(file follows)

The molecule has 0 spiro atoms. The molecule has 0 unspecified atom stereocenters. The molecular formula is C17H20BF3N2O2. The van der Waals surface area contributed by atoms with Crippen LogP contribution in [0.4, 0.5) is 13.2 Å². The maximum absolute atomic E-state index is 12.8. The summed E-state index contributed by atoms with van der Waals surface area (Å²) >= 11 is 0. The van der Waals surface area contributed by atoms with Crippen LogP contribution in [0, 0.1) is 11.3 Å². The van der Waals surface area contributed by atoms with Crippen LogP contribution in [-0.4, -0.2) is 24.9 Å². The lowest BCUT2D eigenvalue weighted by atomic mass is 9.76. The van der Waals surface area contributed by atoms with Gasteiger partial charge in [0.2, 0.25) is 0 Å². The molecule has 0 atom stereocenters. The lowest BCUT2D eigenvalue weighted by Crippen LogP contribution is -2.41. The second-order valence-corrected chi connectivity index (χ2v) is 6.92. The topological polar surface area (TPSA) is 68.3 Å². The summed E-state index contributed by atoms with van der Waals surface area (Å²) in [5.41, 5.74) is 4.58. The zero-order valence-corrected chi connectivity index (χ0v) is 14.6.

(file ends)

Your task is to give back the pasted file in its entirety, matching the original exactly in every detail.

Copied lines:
The molecule has 0 spiro atoms. The molecule has 0 unspecified atom stereocenters. The molecular formula is C17H20BF3N2O2. The van der Waals surface area contributed by atoms with Crippen LogP contribution in [0.4, 0.5) is 13.2 Å². The maximum absolute atomic E-state index is 12.8. The summed E-state index contributed by atoms with van der Waals surface area (Å²) >= 11 is 0. The van der Waals surface area contributed by atoms with Crippen LogP contribution in [0, 0.1) is 11.3 Å². The van der Waals surface area contributed by atoms with Crippen LogP contribution in [-0.4, -0.2) is 24.9 Å². The lowest BCUT2D eigenvalue weighted by atomic mass is 9.76. The van der Waals surface area contributed by atoms with Gasteiger partial charge in [0.2, 0.25) is 0 Å². The molecule has 0 atom stereocenters. The lowest BCUT2D eigenvalue weighted by Crippen LogP contribution is -2.41. The second-order valence-corrected chi connectivity index (χ2v) is 6.92. The topological polar surface area (TPSA) is 68.3 Å². The summed E-state index contributed by atoms with van der Waals surface area (Å²) in [5.41, 5.74) is 4.58. The zero-order valence-corrected chi connectivity index (χ0v) is 14.6.